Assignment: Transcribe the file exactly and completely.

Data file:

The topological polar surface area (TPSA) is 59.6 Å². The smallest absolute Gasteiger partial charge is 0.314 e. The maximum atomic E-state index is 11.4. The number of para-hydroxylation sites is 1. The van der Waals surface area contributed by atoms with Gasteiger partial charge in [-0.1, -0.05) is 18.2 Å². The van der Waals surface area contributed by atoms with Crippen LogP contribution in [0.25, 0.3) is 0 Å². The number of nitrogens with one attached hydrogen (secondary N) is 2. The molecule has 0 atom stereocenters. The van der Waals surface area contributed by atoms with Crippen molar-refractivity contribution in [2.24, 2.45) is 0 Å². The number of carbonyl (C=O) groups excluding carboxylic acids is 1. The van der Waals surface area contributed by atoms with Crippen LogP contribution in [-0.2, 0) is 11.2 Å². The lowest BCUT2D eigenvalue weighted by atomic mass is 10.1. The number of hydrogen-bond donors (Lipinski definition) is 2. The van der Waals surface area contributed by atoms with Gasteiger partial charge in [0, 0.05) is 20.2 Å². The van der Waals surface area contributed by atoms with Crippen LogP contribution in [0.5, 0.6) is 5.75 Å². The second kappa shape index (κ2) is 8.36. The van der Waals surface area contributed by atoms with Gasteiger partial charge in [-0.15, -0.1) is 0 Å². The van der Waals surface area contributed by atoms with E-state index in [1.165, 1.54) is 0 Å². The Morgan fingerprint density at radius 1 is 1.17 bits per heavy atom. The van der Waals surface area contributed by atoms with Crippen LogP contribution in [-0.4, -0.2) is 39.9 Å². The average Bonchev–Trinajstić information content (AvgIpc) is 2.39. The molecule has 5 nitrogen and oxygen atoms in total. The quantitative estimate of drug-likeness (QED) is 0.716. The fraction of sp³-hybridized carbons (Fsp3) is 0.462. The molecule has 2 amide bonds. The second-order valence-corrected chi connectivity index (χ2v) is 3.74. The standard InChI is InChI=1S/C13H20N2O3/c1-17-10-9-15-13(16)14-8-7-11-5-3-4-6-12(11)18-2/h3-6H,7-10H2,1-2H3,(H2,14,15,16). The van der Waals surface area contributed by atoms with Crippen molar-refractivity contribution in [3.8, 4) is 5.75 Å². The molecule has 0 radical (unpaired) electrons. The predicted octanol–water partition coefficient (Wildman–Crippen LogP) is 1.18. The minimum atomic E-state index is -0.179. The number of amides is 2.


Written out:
The topological polar surface area (TPSA) is 59.6 Å². The smallest absolute Gasteiger partial charge is 0.314 e. The maximum atomic E-state index is 11.4. The number of para-hydroxylation sites is 1. The van der Waals surface area contributed by atoms with Gasteiger partial charge in [-0.1, -0.05) is 18.2 Å². The van der Waals surface area contributed by atoms with Crippen LogP contribution in [0.25, 0.3) is 0 Å². The number of nitrogens with one attached hydrogen (secondary N) is 2. The molecule has 0 atom stereocenters. The van der Waals surface area contributed by atoms with Crippen molar-refractivity contribution in [2.24, 2.45) is 0 Å². The number of carbonyl (C=O) groups excluding carboxylic acids is 1. The van der Waals surface area contributed by atoms with Crippen LogP contribution in [-0.2, 0) is 11.2 Å². The lowest BCUT2D eigenvalue weighted by atomic mass is 10.1. The number of hydrogen-bond donors (Lipinski definition) is 2. The van der Waals surface area contributed by atoms with Gasteiger partial charge in [0, 0.05) is 20.2 Å². The van der Waals surface area contributed by atoms with Crippen LogP contribution in [0.5, 0.6) is 5.75 Å². The second kappa shape index (κ2) is 8.36. The van der Waals surface area contributed by atoms with Gasteiger partial charge in [-0.15, -0.1) is 0 Å². The van der Waals surface area contributed by atoms with E-state index in [1.165, 1.54) is 0 Å². The Morgan fingerprint density at radius 1 is 1.17 bits per heavy atom. The van der Waals surface area contributed by atoms with Crippen LogP contribution in [-0.4, -0.2) is 39.9 Å². The average Bonchev–Trinajstić information content (AvgIpc) is 2.39. The molecule has 5 nitrogen and oxygen atoms in total. The quantitative estimate of drug-likeness (QED) is 0.716. The fraction of sp³-hybridized carbons (Fsp3) is 0.462. The molecule has 2 amide bonds. The second-order valence-corrected chi connectivity index (χ2v) is 3.74. The standard InChI is InChI=1S/C13H20N2O3/c1-17-10-9-15-13(16)14-8-7-11-5-3-4-6-12(11)18-2/h3-6H,7-10H2,1-2H3,(H2,14,15,16). The van der Waals surface area contributed by atoms with Crippen molar-refractivity contribution in [3.8, 4) is 5.75 Å². The molecule has 0 radical (unpaired) electrons. The predicted octanol–water partition coefficient (Wildman–Crippen LogP) is 1.18. The minimum atomic E-state index is -0.179. The number of amides is 2.